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Sampling collecting on Twin Slide on Santanoni Mountain in the Adirondacks
Class of 2023
Outdoor Studies
Caroline Starace (she/her) is a senior at St. Lawrence University graduating in Fall 22 from Saratoga Springs, New York. She is a Geology major and an Outdoor Studies minor. Caroline has plans to pursue a master's degree in Geology and is interested in structural geology and science communication. During her...


Sponsoring Department:
Summer 2022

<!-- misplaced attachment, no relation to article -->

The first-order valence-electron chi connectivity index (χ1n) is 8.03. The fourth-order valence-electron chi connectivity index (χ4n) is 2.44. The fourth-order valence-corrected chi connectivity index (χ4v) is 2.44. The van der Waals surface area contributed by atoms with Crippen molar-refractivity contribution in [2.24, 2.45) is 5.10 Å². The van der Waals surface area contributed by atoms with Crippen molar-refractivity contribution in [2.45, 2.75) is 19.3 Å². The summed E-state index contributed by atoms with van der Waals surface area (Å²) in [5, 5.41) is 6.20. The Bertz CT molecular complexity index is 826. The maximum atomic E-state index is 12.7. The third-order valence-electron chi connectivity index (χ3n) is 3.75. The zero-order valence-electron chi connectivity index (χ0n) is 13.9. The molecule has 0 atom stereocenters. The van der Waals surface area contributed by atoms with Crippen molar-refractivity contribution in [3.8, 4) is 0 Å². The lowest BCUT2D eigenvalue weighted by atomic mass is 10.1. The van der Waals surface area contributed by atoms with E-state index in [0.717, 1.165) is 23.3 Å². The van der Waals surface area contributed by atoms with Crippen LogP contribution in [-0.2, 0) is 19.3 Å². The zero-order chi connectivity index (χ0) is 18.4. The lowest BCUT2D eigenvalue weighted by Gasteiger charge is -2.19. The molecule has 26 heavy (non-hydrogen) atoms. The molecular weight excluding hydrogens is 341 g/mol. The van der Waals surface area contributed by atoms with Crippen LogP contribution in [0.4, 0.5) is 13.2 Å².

Recent uplift of the Precambrian Adirondack (ADK) Mountains provides a glimpse into the center of the ancient orogenic belt of the Grenville Province. The ADK Highlands are dominated by the Anorthosite-Mangerite-Charnockite-Granite (AMCG) intrusive suite.  Structural and lithologic diversity in the ADK Highlands have been attributed to the effects of multiple orogenic events. The Marcy Anorthosite Massif, located within the ADK Highlands, is typically depicted as one homogenous geologic unit of metanorthosite and anorthosite gneiss. This depiction is due to its relative inaccessibility and poor exposure of bedrock at lower elevations. Numerous recently exposed landslides in the ADK Highlands caused by heavy rains from Hurricane Irene in 2011, provide an unprecedented view into the three-dimensional complexity that exists within the bedrock of the Marcy Anorthosite Massif.  Previous work on the Bennies Brook Slide in the ADK Highlands by Chiarenzelli et al. (2015) documented lithologic, structural, and textural heterogeneity that conflicts with the prior depiction as a single homogeneous unit.  Evidence of numerous additional rock types, intrusive relations, and structural features have been documented at multiple slides within the Marcy Anorthosite Massif. This study involved a significant field component to sample six landslides (0.6 -2.1 km in length) including Cooper Kill, Bennie’s Brook, Cascade, Kilburn, Twin, and Wide Slide to carefully document chemical, structural (strike and dip), and petrologic heterogeneity within the Marcy Anorthosite Massif. Navigational skills regarding use of a map and compass, as well as GPS, were necessary to access each slide as they require bushwhacking through thick vegetation to access. GPS coordinates were recorded at sampling localities of exposed bedrock upon climbing each slide. Observations in the field were made regarding mineralogy, rock type, intrusive relations, and structural features of brittle and ductile deformation. Strike and dip measurements of the orientation of structural features (including metamorphic fabric, foliation, and crosscutting veins/igneous intrusions) in each unit were recorded when appropriate using a Brunton Compass. Thin section billets were cut and polished for 89 samples using a rock saw and polished with a polishing wheel. Thin section billets were sent to Quality Thin Sections (Tucson, AZ) to create thin sections for petrographic and scanning electron microscopic analysis, which will continue in the fall term.  Preliminary results indicate significant variability at all six slides.  All sites contain anorthosite gneiss and metanorthosite ranging from fine-grained to megacrystic (≤ 20 cm).  Additional rock types at all localities include undeformed to heavily deformed gabbroic anorthosite, ferrodiorite, and deformed calc-silicate xenoliths.  Individual slides display rarer lithologies including pyrrhotite gneiss, skarn deposits, and fault gouge. All localities contain cross-cutting intrusive lithologies including undeformed to deformed fine-grained mafic dikes, as well as fine-grained to pegmatitic leucogranitoid and syenitic dikes.  

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